Lander is understandably affectionate when satirizing the urban-strivers who are desperately trying to climb that social ladder since that is his tribe. Hunt covers their counterparts, the suburban-smug, who are sliding downward as fast as their love of reality TV and freedom fries will take 'em. Is that his tribe? Possibly: his bio says he lives in Calgary.

So Lander uses "white" in a way that's reminiscent of that British Empire usage when a military man propping up the Raj might describe a guy's good deed as being "damn white of him." In that sense it means the ruling class, and as you read Lander's line-up you realize Barack Obama isn't just #8 on SWPL, he's actually "white people" too. Hunt notes the habits of the guys American WPs would probably call "white trash" or Canadian WPs would call Wal-Mart shoppers. Come to think of it, "Protesting Wal-Mart" should probably be on the SWPL list.

Hunt even borrows on Jeff Foxworthy's "you might be a redneck" schtick with "You know you're a white guy if… The nut on the radio actually makes sense about a) Terrorism b) Immigration or c) The idiots running the country. Or… You have an opinion on the IRL v. NASCAR."

'Ethnic brownnosing'

But what skewering whiteness really reminds me of are the people New York Times columnist David Brooks christened "Bobos" in his 2000 book Bobos in Paradise: The New Upper Class and How They Got There. Brooks, who describes himself as a "comic sociologist," has a gimlet eye when it comes to describing how culture and marketing have been synthesized into products that Bobos -- short for bourgeois-bohemians -- will fancy. He notes that while these people have embraced all the conventional values about getting and spending, they like to style themselves rebels -- which is why they wear high-priced outdoor adventure clothes to the office.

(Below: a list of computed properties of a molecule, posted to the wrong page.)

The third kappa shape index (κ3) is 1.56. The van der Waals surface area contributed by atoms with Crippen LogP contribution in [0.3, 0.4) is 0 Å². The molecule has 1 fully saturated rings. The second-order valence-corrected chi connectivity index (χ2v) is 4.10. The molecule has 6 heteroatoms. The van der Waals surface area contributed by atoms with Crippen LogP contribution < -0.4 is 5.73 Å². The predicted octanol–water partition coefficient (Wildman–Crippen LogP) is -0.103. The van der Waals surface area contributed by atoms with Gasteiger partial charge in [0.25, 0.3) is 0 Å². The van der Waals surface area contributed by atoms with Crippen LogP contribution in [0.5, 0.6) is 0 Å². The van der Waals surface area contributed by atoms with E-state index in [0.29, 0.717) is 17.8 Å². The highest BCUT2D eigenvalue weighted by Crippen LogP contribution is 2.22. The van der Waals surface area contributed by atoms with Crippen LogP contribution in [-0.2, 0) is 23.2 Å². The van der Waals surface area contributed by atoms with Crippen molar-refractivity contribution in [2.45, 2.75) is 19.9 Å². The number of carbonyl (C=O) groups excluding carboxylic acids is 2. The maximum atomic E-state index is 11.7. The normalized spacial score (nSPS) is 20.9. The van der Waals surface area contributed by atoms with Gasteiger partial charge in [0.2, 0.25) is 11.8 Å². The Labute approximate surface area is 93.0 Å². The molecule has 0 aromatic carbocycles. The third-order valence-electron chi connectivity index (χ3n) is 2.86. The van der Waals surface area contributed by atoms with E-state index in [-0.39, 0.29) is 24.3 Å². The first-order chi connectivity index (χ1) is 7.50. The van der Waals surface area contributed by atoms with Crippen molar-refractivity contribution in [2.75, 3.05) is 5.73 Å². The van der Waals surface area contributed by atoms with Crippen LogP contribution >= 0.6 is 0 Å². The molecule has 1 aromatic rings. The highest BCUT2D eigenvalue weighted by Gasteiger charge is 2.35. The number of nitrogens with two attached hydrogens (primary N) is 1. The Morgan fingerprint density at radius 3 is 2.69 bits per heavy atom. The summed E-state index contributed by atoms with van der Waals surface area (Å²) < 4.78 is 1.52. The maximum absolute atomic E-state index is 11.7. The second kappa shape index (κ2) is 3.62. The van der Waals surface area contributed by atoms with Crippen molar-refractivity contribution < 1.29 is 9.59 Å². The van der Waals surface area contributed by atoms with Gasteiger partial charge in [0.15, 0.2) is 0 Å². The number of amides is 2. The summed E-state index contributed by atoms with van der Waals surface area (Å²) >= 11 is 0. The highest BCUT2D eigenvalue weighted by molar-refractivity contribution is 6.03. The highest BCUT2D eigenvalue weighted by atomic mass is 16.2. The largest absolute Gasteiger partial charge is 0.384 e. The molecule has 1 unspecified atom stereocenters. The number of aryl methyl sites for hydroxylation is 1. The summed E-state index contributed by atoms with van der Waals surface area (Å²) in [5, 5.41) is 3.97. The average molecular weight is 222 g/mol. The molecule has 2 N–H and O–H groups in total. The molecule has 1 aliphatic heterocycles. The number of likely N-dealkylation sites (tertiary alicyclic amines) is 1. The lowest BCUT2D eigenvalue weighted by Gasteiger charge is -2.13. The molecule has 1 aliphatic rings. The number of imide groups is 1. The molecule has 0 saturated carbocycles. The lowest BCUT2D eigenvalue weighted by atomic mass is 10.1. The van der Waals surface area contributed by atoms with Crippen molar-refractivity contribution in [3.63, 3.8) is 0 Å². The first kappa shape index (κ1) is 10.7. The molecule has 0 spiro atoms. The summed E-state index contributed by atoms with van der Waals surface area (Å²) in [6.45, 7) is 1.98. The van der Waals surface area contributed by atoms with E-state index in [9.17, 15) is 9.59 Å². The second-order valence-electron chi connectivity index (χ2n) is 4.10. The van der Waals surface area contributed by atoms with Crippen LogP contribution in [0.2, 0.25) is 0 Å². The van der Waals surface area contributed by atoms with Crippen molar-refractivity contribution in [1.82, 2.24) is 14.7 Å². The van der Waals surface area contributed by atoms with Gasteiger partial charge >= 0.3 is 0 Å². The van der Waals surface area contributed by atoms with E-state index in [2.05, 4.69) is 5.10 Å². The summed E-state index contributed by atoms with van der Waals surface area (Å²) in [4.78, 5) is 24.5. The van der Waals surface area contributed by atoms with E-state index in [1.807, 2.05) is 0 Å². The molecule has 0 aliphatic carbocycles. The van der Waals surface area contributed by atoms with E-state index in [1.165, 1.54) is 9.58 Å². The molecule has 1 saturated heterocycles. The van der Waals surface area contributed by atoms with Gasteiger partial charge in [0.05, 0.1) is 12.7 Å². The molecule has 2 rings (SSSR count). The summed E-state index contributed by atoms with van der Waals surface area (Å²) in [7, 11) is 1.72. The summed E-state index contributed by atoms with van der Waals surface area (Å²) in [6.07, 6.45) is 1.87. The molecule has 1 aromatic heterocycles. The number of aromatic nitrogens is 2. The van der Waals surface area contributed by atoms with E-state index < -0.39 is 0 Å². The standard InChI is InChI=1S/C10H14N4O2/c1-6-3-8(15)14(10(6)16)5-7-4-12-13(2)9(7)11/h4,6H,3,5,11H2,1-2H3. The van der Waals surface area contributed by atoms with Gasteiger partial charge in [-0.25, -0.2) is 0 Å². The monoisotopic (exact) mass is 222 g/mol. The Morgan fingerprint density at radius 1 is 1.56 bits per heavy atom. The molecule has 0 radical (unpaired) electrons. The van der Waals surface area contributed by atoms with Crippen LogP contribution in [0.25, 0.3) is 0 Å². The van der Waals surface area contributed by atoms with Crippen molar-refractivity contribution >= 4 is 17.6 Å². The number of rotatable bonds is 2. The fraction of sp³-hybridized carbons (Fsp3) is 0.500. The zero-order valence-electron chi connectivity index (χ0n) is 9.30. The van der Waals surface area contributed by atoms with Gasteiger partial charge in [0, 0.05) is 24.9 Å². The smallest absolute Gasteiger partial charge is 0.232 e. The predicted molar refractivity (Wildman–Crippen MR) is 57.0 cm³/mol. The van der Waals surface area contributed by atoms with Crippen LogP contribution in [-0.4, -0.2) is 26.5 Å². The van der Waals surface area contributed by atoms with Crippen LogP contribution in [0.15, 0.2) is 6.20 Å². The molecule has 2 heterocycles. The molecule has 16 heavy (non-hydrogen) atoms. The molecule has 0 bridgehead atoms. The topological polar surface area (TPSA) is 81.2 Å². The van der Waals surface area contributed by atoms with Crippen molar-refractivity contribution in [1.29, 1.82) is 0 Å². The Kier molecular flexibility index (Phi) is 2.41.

And what does the would-be intellectual Bobo love? According to Brooks, that would be the sort "ethnic brownnosing" found in books just like these two. (See also the painfully dumb-but-popular How to be a Canadian, or books like How the Irish Saved Civilization and How the Scots Invented the Modern World.) Both books on the dark side of white should get good pick-up among Bobos, who are known for having more money than brains.

Who can still be satirized?

With that in mind, I'm even inspired to write my own quickie book about a stereotype, but what's left?

Cougars have potential. Certainly there are a lot of aging baby boomers (female) working double-time to bag the sort of boys they weren't all that keen on when they were that age. Although it might be too obvious. What do Cougars like? Candlelight, Spanx and botox.

Moses Znaimer, the man who gave us MuchMusic, is working on reinventing seniors by calling them zoomers -- boomers with zip. Although I think he's being optimistic, largely because he just bought a host of media properties aimed at seniors, including the magazine for CARP, the Canadian Association of Retired People. And what do zoomers like? Judging by the carping, I'm guessing it's hip replacements.

I could answer, definitively, Freud's famous question: What do women want? But again, who couldn't? Shoes, chocolate, Daniel Craig's trousers. Oh, and yoga pants as street wear.

As for mocking men: fish, barrel. Not to mention redundant. The things men do is another reason satire is dead.

Maybe the quickie book is harder than it looks? Or maybe I need to do the Canadian thing and move to the U.S. where our brand of cranky nationalism is bound to give me a few ideas.

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© Shannon Rupp. For permission to reprint this article please contact the author: shannon(at)  [Tyee]